The NYT Business section recently published “How to Hire the Right Person,” full of hiring principles and tips from various business leaders. Most of it reads like common sense. Yet this advice contains numerous pitfalls and traps - the kind we continually see crippling our clients’ hiring efforts.
Programmer Sahat Yalkabov’s blog post, “F*** You, I Quit — Hiring Is Broken,” generated hundreds of comments on Reddit and Hacker News and more than 100,000 views on Medium in the first 24 hours. He struck a nerve.
So how do you elicit responses from candidates you know would be great fits for this role AND cut down the number of messages you need to send a day? Craft a targeted sourcing message for every candidate you reach out to. The better you aim, the more responses you’ll get--and the more time you’ll save. Here are a couple tips to get you started.
Congratulations! You’re on the hunt for a new team member. But despite posting a pitch-perfect job description everywhere you can, a low application rate and lackluster pool of candidates make you wonder: what’s missing?
Even the hardest-working entrepreneurs will hit a wall in building and scaling their teams. As hiring strategists, we spend a lot of time thinking about what makes a great match between an employer and job seeker. Here are our tips on how to hire the edtech team you want.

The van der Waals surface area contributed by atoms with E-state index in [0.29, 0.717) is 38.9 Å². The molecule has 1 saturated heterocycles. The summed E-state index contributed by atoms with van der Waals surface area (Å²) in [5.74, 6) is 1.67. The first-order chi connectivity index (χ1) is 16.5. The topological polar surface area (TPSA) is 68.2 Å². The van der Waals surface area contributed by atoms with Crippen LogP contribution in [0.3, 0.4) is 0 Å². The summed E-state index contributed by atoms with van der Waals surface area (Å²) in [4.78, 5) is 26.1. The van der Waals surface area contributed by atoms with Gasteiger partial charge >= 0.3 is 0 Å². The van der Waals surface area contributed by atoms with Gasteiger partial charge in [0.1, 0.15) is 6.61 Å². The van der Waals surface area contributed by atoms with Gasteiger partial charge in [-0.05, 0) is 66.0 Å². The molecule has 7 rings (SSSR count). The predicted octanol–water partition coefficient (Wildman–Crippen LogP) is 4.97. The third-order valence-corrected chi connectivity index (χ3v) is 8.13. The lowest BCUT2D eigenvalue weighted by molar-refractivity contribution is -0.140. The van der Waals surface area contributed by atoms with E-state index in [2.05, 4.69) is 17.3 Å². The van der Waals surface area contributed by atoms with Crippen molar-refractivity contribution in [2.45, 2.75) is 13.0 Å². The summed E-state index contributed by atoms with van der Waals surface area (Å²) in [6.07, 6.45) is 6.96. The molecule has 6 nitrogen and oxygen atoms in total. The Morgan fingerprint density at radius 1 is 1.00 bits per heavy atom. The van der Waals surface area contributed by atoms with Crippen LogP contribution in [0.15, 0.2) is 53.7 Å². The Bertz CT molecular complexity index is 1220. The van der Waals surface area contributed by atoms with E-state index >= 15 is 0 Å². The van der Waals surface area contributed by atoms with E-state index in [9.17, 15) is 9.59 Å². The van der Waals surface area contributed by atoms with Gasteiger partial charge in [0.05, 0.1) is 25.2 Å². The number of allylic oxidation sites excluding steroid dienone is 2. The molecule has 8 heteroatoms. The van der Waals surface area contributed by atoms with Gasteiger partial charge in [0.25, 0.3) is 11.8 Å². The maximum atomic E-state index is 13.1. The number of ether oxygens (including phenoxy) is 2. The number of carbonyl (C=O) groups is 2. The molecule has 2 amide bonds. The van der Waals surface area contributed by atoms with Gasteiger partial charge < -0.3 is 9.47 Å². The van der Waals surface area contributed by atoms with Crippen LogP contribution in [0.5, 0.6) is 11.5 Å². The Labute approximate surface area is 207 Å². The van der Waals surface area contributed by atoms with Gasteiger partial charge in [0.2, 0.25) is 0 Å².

How should you begin a new job search if you're transitioning out of the classroom? There's plenty of online advice, but not all of it is helpful—or correct. Here’s our take on how to launch a successful edtech job search.
An employee won’t succeed massively in your company unless her best strengths match your biggest needs. Focus on exploring how her personal strengths made her biggest accomplishments possible, then check whether these match up with the strengths most needed in the open role.
Think of your job description not as a list of requirements, but as an ad targeted solely at the best fits for your position. What gets them out of bed in the morning? What are their emotional triggers? Do they care more about compensation or meaningful work?